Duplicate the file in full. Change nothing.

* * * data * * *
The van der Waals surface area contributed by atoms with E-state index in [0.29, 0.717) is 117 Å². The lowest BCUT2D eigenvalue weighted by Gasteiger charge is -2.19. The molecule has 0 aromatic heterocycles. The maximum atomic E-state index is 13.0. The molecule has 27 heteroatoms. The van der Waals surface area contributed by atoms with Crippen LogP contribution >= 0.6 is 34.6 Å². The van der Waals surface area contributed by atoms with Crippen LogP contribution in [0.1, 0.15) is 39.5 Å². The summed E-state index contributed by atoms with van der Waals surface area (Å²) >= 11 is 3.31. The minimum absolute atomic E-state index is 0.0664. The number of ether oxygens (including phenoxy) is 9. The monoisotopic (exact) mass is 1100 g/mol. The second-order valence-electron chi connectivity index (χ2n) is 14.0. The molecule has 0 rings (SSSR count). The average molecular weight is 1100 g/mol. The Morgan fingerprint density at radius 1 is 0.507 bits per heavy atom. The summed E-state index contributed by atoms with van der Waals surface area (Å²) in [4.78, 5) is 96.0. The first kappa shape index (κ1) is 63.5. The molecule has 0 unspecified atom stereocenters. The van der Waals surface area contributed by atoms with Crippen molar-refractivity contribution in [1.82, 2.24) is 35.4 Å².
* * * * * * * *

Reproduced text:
The van der Waals surface area contributed by atoms with E-state index in [0.29, 0.717) is 117 Å². The lowest BCUT2D eigenvalue weighted by Gasteiger charge is -2.19. The molecule has 0 aromatic heterocycles. The maximum atomic E-state index is 13.0. The molecule has 27 heteroatoms. The van der Waals surface area contributed by atoms with Crippen LogP contribution >= 0.6 is 34.6 Å². The van der Waals surface area contributed by atoms with Crippen LogP contribution in [0.1, 0.15) is 39.5 Å². The summed E-state index contributed by atoms with van der Waals surface area (Å²) >= 11 is 3.31. The minimum absolute atomic E-state index is 0.0664. The number of ether oxygens (including phenoxy) is 9. The monoisotopic (exact) mass is 1100 g/mol. The second-order valence-electron chi connectivity index (χ2n) is 14.0. The molecule has 0 rings (SSSR count). The average molecular weight is 1100 g/mol. The Morgan fingerprint density at radius 1 is 0.507 bits per heavy atom. The summed E-state index contributed by atoms with van der Waals surface area (Å²) in [4.78, 5) is 96.0. The first kappa shape index (κ1) is 63.5. The molecule has 0 unspecified atom stereocenters. The van der Waals surface area contributed by atoms with Crippen molar-refractivity contribution in [1.82, 2.24) is 35.4 Å².